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1.  Nondisclosure of HIV Status in a Clinical Trial Setting: Antiretroviral Drug Screening Can Help Distinguish Between Newly Diagnosed and Previously Diagnosed HIV Infection 
In The HIV Prevention Trials Network 061 study, 155 human immunodeficiency virus (HIV)–infected men reported no prior HIV diagnosis; 83 of those men had HIV RNA levels of <1000 copies/mL at enrollment. Antiretroviral drug testing revealed that 65 of the 83 (78.3%) men were on antiretroviral treatment. Antiretroviral drug testing can help distinguish between newly diagnosed and previously diagnosed HIV infection.
doi:10.1093/cid/cit672
PMCID: PMC3864502  PMID: 24092804
HIV; antiretroviral; self-report; MSM; new diagnosis
2.  Engaging, Recruiting, and Retaining Black Men Who Have Sex With Men in Research Studies: Don’t Underestimate the Importance of Staffing—Lessons Learned From HPTN 061, the BROTHERS Study 
Context
HIV/AIDS in the United States continues to primarily impact men who have sex with men (MSM), with disproportionately high rates among black MSM.
Objective
The purpose of this study was to identify factors that may influence engagement and retention of black MSM in HIV research.
Design and Participants
This was a qualitative evaluation of study implementation within a multisite, prospective, observational study (HIV Prevention Trials Network 061, BROTHERS) that enrolled 1553 black MSM in 6 cities throughout the United States. Data collection for this evaluation included a written, structured survey collected from each of the sites describing site characteristics including staff and organizational structure, reviews of site standard operating procedures, and work plans; semistructured key informant interviews were conducted with site coordinators to characterize staffing, site-level factors facilitating or impeding effective community engagement, study recruitment, and retention. Data from completed surveys and site standard operating procedures were collated, and notes from key informant interviews were thematically coded for content by 2 independent reviewers.
Results
Several key themes emerged from the data, including the importance of inclusion of members of the community being studied as staff, institutional hiring practices that support inclusive staffing, cultivating a supportive working environment for study implementation, and ongoing relationships between research institutions and community.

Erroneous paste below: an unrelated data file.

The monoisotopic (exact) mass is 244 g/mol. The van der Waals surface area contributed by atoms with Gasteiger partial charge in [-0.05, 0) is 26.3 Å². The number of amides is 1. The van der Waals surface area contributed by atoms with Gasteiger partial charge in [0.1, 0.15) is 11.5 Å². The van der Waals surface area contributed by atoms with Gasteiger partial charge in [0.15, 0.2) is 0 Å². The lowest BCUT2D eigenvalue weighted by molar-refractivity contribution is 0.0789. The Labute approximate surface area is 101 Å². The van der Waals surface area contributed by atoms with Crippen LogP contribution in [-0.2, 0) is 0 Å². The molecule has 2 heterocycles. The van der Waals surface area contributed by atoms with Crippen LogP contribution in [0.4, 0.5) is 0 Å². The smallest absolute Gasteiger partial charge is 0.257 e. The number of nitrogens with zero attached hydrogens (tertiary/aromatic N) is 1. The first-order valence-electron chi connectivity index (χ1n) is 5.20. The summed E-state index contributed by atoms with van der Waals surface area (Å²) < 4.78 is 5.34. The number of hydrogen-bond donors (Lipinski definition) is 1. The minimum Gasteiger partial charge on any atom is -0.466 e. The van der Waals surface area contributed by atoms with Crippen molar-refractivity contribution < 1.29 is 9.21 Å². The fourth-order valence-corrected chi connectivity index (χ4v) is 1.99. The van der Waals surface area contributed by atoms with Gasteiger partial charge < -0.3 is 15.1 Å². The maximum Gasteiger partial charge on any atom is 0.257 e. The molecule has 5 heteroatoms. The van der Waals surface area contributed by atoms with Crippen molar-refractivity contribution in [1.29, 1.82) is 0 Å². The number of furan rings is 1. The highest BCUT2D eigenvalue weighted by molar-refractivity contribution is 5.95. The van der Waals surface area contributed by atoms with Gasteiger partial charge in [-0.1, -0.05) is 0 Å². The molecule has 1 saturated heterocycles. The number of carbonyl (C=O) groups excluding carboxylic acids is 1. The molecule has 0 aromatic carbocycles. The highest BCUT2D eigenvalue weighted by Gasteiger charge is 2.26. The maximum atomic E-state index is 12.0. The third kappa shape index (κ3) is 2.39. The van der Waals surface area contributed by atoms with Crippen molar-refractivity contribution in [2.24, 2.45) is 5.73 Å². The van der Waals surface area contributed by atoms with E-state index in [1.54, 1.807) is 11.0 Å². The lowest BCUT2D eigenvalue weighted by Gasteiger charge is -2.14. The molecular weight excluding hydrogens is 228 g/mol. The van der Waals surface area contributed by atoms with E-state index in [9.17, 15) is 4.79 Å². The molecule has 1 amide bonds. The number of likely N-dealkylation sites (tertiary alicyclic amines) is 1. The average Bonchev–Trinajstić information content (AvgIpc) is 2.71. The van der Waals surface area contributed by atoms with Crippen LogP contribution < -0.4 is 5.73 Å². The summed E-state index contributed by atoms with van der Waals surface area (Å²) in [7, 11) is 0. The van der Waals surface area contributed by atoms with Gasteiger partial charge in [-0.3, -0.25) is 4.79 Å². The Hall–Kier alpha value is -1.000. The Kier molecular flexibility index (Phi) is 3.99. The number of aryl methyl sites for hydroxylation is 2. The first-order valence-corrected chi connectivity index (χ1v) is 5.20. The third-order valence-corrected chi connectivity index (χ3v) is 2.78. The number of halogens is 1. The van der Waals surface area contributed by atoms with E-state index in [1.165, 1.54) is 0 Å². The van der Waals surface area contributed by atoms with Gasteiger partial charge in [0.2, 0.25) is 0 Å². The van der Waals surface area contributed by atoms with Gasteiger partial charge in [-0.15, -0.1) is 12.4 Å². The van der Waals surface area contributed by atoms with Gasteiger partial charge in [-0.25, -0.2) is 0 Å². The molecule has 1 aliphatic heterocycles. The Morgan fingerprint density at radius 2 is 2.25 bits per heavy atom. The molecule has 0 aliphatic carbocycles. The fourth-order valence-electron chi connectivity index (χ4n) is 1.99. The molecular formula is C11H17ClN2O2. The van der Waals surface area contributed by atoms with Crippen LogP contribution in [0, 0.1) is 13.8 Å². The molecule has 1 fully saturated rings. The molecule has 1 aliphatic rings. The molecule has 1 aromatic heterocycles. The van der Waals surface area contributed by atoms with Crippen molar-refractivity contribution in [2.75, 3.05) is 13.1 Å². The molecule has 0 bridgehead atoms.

Conclusions
This study underscores the importance of staffing in implementing research with black MSM. Investigators should consider how staffing and organizational structures affect implementation during study design and when preparing to initiate study activities. Ongoing monitoring of community engagement can inform and improve methods for engagement and ensure cultural relevance while removing barriers for participation.
doi:10.1097/PHH.0000000000000025
PMCID: PMC4167976  PMID: 24406940
black MSM; community; HIV/AIDS prevention; recruitment; retention
3.  Overcoming Biological, Behavioral and Structural Vulnerabilities: New Directions in Research to Decrease HIV Transmission in Men who have Sex with Men 
Men who have sex with men, including transgender women, comprise a heterogeneous group of individuals, whose sexual behaviors and gender identities may varying widely between cultures and among individuals. Their sources of increased vulnerability to HIV are diverse, including the increased efficiency of HIV transmission via unprotected anal intercourse, sexual role versatility, asymptomatic sexually transmitted infections, as well as behavioral factors that may be associated with condomless sex with multiple partners. Societal stigmatization of homosexual behavior and gender non-conformity may result in internalized negative feelings that lead to depression, other affective disorders, and substance use, which in turn are associated with increased risk taking behaviors. Social stigma and punitive civil environments may lead to delays in seeking HIV and STD screening, and later initiation of antiretroviral therapy. The iPrEX study demonstrated that chemoprophylaxis can decrease HIV acquisition in MSM, and the HPTN 052 study established the biological plausibility that earlier initiation of HAART can decrease HIV transmission to uninfected partners. Despite these advances, MSM remain among the most significantly HIV-affected population in resource rich and limited settings. New studies will integrate enhanced understanding of the biology of enhanced rectal transmission of HIV and the focused use of antiretrovirals for prevention with culturally-tailored approaches that address the potentiating social and behavioral factors associated with enhanced HIV spread among MSM.